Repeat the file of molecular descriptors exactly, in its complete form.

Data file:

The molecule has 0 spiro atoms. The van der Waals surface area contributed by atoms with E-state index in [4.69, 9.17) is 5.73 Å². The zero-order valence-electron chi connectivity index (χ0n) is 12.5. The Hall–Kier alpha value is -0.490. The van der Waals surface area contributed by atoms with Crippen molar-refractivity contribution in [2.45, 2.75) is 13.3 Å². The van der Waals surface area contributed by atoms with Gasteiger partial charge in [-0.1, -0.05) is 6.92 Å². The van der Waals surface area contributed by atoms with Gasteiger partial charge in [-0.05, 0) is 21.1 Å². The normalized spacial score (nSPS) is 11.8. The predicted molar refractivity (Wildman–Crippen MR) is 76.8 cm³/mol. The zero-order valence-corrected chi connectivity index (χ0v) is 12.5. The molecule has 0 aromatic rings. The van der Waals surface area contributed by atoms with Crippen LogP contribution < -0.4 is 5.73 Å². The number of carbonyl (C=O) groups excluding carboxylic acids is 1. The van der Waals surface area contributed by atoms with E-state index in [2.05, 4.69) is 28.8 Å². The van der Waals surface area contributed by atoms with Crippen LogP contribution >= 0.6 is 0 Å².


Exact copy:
The molecule has 0 spiro atoms. The van der Waals surface area contributed by atoms with E-state index in [4.69, 9.17) is 5.73 Å². The zero-order valence-electron chi connectivity index (χ0n) is 12.5. The Hall–Kier alpha value is -0.490. The van der Waals surface area contributed by atoms with Crippen molar-refractivity contribution in [2.45, 2.75) is 13.3 Å². The van der Waals surface area contributed by atoms with Gasteiger partial charge in [-0.1, -0.05) is 6.92 Å². The van der Waals surface area contributed by atoms with Gasteiger partial charge in [-0.05, 0) is 21.1 Å². The normalized spacial score (nSPS) is 11.8. The predicted molar refractivity (Wildman–Crippen MR) is 76.8 cm³/mol. The zero-order valence-corrected chi connectivity index (χ0v) is 12.5. The molecule has 0 aromatic rings. The van der Waals surface area contributed by atoms with Crippen LogP contribution < -0.4 is 5.73 Å². The number of carbonyl (C=O) groups excluding carboxylic acids is 1. The van der Waals surface area contributed by atoms with E-state index in [2.05, 4.69) is 28.8 Å². The van der Waals surface area contributed by atoms with Crippen LogP contribution >= 0.6 is 0 Å².